Toyota, the PI System, and dreams of a green new world
- ChallengeInsufficient data from manufacturing facilities to evaluate energy usage. No standards for data monitoring.
- SolutionImplement centralized energy monitoring system based on the PI System at European headquarters.
- BenefitsTangible reduction in energy usage in one pilot plant.
Imagine a world in which you could drive a car, knowing it will have zero CO2 impact throughout its entire lifecycle. The plant producing the car utilizes the least amount of energy possible, and the energy it does use comes from renewable sources. The car likewise runs on renewable energy until the end of its life, when it will be recycled, leaving the world with a zero-carbon footprint. This is the kind of world Toyota has been imagining. Recently, Toyota Motor Europe began relying on real-time operational data to enable energy management as part of a project called Toyota Environmental Challenge 2050. Toyota is using the PI System to gather and process the data it needs to understand its energy usage so it can lead the automotive industry’s transition toward an environmentally sustainable future.
Toyota’s Environmental Challenge 2050 defines a number of targets. Three of the targets focus specifically on reducing CO2 emissions. Most recently, Kevin Rosati, a production engineer at the Plant and Environment Department of Toyota Motor Europe, and his team, have been busy with the third target, reducing energy consumption at Toyota’s European production plants.
To tackle this challenge, Rosati’s team had to first identify the plants’ current energy usage. They needed real-time data from the plants. “Data is key. We need information about how much we’re consuming,” Rosati said during his presentation at PI World Gothenburg 2019.
Before implementing the PI System, engineers like Rosati at Toyota’s European headquarters faced a time-consuming energy monitoring process. The European plants used different data systems without a standard data model and had large disparities in monitoring capabilities. Some of the plants relied on digital visualization tools but used disparate conventions for timestamps and units, while others were still using paper. The lack of standardization made it hard to compare data and create benchmarks for energy consumption.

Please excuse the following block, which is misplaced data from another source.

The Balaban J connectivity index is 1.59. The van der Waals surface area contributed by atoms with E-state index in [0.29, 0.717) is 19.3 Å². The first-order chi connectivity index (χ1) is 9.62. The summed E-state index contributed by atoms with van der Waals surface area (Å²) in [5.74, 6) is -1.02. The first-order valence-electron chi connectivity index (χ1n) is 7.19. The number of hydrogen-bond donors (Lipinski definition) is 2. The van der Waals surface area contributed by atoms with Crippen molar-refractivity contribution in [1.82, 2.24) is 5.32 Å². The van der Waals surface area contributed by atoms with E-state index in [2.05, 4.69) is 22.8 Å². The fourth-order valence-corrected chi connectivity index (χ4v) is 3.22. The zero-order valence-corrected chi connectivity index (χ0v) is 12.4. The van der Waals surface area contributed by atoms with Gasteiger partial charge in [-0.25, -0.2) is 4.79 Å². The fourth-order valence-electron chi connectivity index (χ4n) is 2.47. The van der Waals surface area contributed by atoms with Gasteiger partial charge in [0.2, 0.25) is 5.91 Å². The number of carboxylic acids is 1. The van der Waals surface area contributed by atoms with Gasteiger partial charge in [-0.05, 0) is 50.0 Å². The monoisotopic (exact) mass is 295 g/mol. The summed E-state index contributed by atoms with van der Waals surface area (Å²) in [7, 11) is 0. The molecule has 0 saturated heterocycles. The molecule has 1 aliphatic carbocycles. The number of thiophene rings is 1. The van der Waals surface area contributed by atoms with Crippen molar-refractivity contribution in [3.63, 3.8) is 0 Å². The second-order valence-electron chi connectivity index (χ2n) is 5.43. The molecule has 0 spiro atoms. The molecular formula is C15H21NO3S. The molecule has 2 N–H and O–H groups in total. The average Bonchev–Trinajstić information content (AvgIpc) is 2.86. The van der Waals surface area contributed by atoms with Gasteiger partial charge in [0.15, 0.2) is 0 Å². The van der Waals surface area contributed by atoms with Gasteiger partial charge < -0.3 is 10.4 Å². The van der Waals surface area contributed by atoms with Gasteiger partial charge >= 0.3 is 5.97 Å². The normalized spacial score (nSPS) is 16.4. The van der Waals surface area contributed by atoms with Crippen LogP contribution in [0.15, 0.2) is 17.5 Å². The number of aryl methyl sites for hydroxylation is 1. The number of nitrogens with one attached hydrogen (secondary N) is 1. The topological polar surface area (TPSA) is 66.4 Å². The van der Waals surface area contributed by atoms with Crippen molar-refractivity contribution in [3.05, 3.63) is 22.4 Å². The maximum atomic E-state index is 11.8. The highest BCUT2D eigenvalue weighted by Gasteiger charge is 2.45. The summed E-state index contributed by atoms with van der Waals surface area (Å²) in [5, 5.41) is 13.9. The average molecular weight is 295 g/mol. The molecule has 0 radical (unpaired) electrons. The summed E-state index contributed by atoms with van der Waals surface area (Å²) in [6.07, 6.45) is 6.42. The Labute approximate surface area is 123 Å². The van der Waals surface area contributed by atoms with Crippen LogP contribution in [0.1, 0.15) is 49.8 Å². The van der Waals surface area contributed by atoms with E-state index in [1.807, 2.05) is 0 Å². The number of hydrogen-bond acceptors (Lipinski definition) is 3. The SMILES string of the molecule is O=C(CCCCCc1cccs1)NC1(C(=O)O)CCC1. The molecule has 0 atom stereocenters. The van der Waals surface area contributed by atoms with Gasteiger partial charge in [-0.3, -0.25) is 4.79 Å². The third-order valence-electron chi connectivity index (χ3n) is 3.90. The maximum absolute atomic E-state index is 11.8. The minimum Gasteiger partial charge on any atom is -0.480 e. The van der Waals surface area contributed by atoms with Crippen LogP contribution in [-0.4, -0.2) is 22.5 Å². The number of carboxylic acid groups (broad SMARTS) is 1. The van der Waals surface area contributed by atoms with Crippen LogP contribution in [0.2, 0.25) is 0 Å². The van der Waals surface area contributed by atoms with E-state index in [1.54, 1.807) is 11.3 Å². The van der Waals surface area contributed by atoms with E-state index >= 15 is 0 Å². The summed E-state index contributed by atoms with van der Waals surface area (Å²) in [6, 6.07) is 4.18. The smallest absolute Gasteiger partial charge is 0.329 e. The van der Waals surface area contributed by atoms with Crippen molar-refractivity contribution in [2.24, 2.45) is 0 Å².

Rosati’s team wanted a single, centralized energy monitoring system (EnMS) that could communicate with all plant devices and collect data automatically. They also needed smart reporting and the ability to easily compare assets across different countries and sites. The team wanted to give operators the choice to rely on headquarters’ data infrastructure or continue using their own local system. They looked at different options and settled on the PI System for three reasons:
• The PI System offers the flexibility to build different architectures and to adopt a unified data model at each plant.
• The PI System is a proven solution with hundreds of use cases the team could browse for inspiration.
• The PI System can interface with many protocols and manufacturing systems.
Rosati’s team connected the central PI System in Brussels to the different monitoring systems and meters in each plant and began gathering data about the plants’ gas, electricity, compressed air, and water consumption. The team also connected to different API servers, like weather services and energy suppliers. “The PI System is very convenient and very easy to set up. We’re able to pull data automatically, turn it into data points, and use it with metering data to make our analyses,” Rosati said.
The team used Asset Framework (AF), the contextualization layer of the PI System, to build template-based data models for running analyses on gas, electricity, and air compressors usage. “It was very easy to create a lot of assets and a lot of attributes in the architecture in a limited time,” Rosati said about AF. The team also deployed PI DataLink to create automated reports that track the changes in a plant’s efficiency. “It was taking hours to build and to check to make sure the data was correct and then to share it with the management and headquarters. Now, it takes less than one minute,” Rosati said. In one plant, engineers are experimenting with predictive analytics using Power BI. These analytics can reveal the impact of different weather conditions on energy usage and allow engineers to model different electricity usage scenarios. Engineers can then compare these predictions with actual usage, creating new performance indicators.
Going forward, Toyota Motor Europe is hoping to further empower plant engineers by using more PI Vision screens to provide intuitive representations of data regarding a plant’s energy usage. “It’s like giving new capabilities to our engineers,” Rosati said. “They’re motivated to think creatively about finding new ways to improve efficiency and reduce usage.